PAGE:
Subdued Christmas shopping forecast after October sales fall
Retail sales fell in the year to October and shopkeepers expect only very modest growth in the run-up to Christmas, according to the Confederation of British Industry.
The employers’ body said its “Distributive Trades Survey” found that 24% of companies saw sales volumes rise on a year ago while 36% fell, the resulting -15% balance compared with -15% the previous month.
The CBI said the volume of sales was poor for the time of year and the worst since May 2009. It noted particularly rapid falls in footwear & leather, hardware & DIY and clothing.
“High street sales remain difficult but the decline has stabilised, and retailers expect there to be some very modest growth next month in the build-up to Christmas,” CBI chief economic adviser Ian McCafferty said.
"Family budgets continue to be stretched because of a combination of high inflation, low wage growth and soaring unemployment, so consumer confidence is severely dented.”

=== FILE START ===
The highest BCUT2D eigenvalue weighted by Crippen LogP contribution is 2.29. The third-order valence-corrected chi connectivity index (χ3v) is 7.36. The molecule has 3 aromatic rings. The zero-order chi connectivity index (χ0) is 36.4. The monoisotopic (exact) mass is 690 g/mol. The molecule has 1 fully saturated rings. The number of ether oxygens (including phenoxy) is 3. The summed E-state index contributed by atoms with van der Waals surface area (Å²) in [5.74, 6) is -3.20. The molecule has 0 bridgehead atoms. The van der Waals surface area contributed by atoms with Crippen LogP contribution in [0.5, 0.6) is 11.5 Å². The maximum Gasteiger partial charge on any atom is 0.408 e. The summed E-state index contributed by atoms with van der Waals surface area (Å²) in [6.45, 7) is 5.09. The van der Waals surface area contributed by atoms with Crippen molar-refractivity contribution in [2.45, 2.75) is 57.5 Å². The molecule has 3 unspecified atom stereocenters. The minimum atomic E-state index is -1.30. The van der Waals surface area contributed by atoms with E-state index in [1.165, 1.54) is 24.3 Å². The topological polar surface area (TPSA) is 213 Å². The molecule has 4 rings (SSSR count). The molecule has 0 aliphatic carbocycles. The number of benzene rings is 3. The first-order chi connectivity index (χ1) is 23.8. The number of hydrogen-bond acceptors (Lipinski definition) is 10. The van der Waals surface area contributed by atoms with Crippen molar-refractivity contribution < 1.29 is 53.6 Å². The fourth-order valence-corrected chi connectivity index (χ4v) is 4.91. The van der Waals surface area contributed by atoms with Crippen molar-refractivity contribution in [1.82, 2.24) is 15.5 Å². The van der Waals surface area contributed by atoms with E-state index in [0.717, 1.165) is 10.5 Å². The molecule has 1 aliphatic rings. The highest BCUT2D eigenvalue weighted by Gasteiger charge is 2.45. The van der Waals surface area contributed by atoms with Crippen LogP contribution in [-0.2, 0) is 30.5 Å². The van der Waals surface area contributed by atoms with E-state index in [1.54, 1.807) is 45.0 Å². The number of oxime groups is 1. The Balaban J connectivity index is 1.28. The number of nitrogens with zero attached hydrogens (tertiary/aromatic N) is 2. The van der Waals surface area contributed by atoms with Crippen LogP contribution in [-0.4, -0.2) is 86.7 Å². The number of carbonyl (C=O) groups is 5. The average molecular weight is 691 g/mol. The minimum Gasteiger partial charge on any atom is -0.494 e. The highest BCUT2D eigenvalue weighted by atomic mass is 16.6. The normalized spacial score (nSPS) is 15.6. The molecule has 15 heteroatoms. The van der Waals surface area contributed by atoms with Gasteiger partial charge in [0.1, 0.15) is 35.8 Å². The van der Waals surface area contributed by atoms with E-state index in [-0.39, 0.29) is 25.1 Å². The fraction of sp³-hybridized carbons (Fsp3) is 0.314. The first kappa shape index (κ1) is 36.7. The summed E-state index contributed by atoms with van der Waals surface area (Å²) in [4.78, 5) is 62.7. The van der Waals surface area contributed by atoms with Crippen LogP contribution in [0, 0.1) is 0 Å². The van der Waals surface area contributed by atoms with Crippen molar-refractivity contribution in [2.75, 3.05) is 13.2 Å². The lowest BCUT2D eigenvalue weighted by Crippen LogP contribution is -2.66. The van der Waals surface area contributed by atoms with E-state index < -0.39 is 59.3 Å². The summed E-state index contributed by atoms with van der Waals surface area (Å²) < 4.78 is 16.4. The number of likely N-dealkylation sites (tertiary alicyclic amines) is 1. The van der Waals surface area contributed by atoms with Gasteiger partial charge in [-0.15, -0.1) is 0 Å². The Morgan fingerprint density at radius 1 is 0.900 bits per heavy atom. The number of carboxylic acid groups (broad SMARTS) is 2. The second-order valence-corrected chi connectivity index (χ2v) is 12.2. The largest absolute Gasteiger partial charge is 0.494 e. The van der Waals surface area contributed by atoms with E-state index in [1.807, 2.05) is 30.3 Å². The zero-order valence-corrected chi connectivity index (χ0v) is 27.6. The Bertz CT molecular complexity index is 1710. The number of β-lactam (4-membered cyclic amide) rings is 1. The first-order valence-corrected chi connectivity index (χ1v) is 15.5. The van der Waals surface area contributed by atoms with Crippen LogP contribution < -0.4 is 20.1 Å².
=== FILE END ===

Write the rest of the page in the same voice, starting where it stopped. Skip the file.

Howard Archer of the analyst group IHS Global Insight said the results of the survey were slightly better than expected though still indicating a “reluctant” consumer.
“While retailers are hoping that there may be modest growth in retail sales in November, it remains hard to be optimistic about the prospects for consumer spending in the near term at least given sharply squeezed purchasing power, mounting unemployment, depressed confidence and a moribund housing market,” he said.
“Retailers will be desperately hoping that consumers will decide to put their troubles to one side and loosen their purse strings to have a good Christmas!”